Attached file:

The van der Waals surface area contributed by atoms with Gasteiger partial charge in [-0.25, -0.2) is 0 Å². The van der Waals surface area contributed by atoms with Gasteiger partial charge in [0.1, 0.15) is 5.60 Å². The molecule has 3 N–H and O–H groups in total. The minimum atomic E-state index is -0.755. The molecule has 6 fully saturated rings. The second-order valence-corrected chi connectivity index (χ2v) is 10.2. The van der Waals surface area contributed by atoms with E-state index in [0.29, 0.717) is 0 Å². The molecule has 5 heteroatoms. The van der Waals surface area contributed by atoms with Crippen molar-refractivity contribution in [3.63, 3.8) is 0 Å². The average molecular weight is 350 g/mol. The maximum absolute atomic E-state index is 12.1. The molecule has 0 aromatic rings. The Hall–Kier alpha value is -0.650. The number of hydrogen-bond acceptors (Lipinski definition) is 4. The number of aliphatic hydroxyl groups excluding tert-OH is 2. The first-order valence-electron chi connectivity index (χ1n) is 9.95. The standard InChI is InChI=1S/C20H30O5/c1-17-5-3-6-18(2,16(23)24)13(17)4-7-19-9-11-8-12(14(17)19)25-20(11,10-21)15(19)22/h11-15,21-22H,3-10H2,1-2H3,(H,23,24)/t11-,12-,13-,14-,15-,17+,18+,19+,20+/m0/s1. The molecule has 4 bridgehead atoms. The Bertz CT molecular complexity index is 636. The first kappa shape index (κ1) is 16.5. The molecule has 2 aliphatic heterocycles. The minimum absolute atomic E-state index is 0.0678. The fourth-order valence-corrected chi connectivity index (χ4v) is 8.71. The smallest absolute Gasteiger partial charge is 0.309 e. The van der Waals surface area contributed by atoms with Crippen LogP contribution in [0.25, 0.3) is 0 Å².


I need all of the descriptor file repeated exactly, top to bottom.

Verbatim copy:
The van der Waals surface area contributed by atoms with Gasteiger partial charge in [-0.25, -0.2) is 0 Å². The van der Waals surface area contributed by atoms with Gasteiger partial charge in [0.1, 0.15) is 5.60 Å². The molecule has 3 N–H and O–H groups in total. The minimum atomic E-state index is -0.755. The molecule has 6 fully saturated rings. The second-order valence-corrected chi connectivity index (χ2v) is 10.2. The van der Waals surface area contributed by atoms with E-state index in [0.29, 0.717) is 0 Å². The molecule has 5 heteroatoms. The van der Waals surface area contributed by atoms with Crippen molar-refractivity contribution in [3.63, 3.8) is 0 Å². The average molecular weight is 350 g/mol. The maximum absolute atomic E-state index is 12.1. The molecule has 0 aromatic rings. The Hall–Kier alpha value is -0.650. The number of hydrogen-bond acceptors (Lipinski definition) is 4. The number of aliphatic hydroxyl groups excluding tert-OH is 2. The first-order valence-electron chi connectivity index (χ1n) is 9.95. The standard InChI is InChI=1S/C20H30O5/c1-17-5-3-6-18(2,16(23)24)13(17)4-7-19-9-11-8-12(14(17)19)25-20(11,10-21)15(19)22/h11-15,21-22H,3-10H2,1-2H3,(H,23,24)/t11-,12-,13-,14-,15-,17+,18+,19+,20+/m0/s1. The molecule has 4 bridgehead atoms. The Bertz CT molecular complexity index is 636. The first kappa shape index (κ1) is 16.5. The molecule has 2 aliphatic heterocycles. The minimum absolute atomic E-state index is 0.0678. The fourth-order valence-corrected chi connectivity index (χ4v) is 8.71. The smallest absolute Gasteiger partial charge is 0.309 e. The van der Waals surface area contributed by atoms with Crippen LogP contribution in [0.25, 0.3) is 0 Å².